North America lags the world on fixed income ESG

Results from a new survey show North America way behind in the adoption of sustainable investment approaches


Joe McGrath

North America continues to lag the world when it comes to the integration of environmental, social and governance analysis in fixed income portfolios, new figures show.

The second Global Fixed Income Study, by Invesco, included a poll of 102 fixed income specialists around the world, to measure ESG adoption. It found that the majority of investors in North America (56%) had not embraced ESG.

Investors in North America were at odds with the rest of the world, however, with 76% of fixed income respondents in the EMEA region stating they had now adopted an ESG approach, as did 67% of respondents in Asia.

Report author Nick Tolchard, head of EMEA for Invesco Fixed Income (London), said: “ESG integration within fixed income continues to gain traction – and is moving into the mainstream as investors weave ESG factors into policy statements and portfolios.

“The primary driver of ESG within fixed income is a transmission effect from firm-wide adoption which usually commences with equities. Other influences include perceived benefits relating to risk management, enhanced returns, and the views of stakeholders.”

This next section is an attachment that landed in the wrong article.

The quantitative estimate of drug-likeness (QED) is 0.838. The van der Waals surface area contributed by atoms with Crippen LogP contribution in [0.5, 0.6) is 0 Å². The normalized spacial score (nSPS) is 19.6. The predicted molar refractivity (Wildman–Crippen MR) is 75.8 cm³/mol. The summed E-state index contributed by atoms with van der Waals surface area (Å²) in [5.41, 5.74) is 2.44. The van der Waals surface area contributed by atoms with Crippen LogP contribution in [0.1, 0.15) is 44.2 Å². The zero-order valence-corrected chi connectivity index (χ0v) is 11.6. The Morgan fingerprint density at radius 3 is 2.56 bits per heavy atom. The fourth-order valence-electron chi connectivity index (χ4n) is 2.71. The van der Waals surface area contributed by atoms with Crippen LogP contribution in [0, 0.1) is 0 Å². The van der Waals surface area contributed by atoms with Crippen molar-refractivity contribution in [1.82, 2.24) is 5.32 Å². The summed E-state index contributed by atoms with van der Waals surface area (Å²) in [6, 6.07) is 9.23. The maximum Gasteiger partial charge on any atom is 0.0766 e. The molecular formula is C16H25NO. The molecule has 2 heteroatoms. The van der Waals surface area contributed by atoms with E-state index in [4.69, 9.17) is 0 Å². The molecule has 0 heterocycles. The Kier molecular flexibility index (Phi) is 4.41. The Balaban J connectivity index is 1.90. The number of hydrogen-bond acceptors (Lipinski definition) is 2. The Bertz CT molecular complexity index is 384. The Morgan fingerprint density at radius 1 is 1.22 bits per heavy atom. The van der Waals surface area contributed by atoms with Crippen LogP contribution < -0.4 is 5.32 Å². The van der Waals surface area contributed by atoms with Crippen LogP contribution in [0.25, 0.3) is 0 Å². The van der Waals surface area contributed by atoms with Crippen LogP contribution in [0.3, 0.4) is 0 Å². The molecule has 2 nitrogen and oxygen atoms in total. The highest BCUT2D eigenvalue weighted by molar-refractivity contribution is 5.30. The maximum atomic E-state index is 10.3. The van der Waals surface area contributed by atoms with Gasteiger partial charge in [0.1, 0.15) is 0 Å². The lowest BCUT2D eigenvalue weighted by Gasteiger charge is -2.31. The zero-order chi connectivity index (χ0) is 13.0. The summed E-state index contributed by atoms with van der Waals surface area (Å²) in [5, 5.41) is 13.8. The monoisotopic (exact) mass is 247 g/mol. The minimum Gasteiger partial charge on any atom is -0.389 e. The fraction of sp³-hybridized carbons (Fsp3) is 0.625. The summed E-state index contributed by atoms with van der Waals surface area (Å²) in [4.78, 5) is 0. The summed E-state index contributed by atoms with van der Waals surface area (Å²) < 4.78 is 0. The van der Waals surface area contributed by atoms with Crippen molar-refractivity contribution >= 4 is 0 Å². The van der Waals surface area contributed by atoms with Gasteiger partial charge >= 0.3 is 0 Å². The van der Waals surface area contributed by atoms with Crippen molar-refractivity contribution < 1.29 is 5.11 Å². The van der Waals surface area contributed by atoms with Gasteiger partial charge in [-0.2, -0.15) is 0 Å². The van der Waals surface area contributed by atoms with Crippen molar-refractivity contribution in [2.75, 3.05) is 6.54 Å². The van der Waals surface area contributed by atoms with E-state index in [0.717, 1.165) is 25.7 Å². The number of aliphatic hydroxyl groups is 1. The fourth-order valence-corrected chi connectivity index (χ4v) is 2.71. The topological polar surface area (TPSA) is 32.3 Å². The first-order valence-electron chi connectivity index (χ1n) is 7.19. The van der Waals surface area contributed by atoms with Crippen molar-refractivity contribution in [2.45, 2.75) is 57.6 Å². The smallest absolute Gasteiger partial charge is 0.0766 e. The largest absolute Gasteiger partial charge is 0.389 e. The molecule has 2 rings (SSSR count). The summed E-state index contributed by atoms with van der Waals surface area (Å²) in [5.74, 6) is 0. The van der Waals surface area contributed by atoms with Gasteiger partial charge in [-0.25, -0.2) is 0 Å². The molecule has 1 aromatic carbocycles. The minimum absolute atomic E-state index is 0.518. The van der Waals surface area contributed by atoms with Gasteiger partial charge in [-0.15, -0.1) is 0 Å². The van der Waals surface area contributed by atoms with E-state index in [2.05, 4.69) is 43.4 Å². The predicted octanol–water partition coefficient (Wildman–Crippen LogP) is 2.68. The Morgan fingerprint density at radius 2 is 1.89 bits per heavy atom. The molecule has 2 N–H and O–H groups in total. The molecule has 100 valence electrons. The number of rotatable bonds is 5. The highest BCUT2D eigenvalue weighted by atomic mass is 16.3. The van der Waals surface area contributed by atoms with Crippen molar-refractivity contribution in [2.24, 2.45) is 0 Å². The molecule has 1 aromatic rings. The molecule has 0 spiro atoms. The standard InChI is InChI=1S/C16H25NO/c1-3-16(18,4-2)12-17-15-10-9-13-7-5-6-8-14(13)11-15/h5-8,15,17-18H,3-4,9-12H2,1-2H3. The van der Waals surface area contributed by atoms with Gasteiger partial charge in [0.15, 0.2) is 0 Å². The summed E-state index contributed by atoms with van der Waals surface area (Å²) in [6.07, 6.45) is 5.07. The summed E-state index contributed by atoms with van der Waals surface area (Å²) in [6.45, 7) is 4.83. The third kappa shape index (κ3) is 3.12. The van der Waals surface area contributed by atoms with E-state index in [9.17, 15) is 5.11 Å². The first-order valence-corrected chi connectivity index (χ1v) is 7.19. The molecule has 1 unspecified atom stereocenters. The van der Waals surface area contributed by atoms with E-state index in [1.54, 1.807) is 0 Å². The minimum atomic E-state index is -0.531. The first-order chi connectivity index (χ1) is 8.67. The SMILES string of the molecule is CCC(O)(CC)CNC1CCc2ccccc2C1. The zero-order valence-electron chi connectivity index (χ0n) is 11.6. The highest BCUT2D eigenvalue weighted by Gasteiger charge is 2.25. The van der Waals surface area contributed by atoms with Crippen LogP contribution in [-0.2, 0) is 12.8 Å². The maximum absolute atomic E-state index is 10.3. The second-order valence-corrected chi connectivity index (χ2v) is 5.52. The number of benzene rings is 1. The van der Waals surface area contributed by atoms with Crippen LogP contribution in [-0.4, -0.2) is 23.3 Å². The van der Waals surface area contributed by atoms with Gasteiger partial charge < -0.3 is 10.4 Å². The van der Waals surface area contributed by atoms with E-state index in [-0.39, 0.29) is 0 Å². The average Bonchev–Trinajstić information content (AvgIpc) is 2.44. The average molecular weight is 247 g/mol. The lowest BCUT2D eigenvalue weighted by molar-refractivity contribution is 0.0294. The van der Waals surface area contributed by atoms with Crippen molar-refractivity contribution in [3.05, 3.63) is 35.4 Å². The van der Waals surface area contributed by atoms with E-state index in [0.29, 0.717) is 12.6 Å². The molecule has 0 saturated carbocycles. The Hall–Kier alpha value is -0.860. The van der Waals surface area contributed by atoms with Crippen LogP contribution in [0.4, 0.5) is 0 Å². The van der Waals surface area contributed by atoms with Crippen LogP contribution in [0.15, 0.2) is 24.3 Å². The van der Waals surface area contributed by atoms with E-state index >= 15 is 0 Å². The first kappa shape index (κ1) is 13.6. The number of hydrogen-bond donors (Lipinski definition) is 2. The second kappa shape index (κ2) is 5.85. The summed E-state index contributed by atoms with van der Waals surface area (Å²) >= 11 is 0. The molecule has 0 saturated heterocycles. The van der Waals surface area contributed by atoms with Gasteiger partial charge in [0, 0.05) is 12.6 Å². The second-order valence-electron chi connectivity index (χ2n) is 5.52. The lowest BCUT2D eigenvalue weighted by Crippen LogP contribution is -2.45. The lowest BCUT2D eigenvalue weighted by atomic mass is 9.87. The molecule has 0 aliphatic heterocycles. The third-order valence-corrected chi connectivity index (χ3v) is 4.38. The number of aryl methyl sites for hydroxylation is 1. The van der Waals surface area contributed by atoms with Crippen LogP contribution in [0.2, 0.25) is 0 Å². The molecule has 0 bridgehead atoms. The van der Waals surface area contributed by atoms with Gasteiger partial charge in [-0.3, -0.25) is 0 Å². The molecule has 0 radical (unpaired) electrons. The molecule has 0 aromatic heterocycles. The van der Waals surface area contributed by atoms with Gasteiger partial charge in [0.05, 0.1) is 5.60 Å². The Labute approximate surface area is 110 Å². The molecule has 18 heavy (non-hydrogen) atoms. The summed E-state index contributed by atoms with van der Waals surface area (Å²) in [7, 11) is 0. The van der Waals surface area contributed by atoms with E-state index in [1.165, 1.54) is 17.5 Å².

Tolchard added that there remain barriers to adoption, citing a lack of reliable data and “a limited number of quality ESG capabilities and products” considered to be viable by many investors.

The report found that investors in the EMEA region were more willing to sacrifice short-term returns in order to embrace sustainability rules than fixed income investors elsewhere in the world.

Globally, ESG implementation levels have grown since the last Invesco survey in 2018. The latest report shows that nearly two thirds of investors now include ESG considerations across their entire portfolio.

Large investors were the most likely to embrace ESG adoption, with 54% of those stewarding more than $25 billion in assets saying they were committed to building their ESG investment processes.

Medium-sized investors ($5 to $25 billion) were the least likely to state their commitment to sustainability, with only 41% of investors saying they were building an approach.

“Although most investors recognise potential benefits in embracing ESG, the level of commitment to implementation varies widely,” Tolchard explained.

“Larger funds are more likely to have made a firm commitment to ESG, to have built specialist teams, to be engaging directly with companies, and to have taken part in initiatives to further ESG adoption across the industry.”



Latest Stories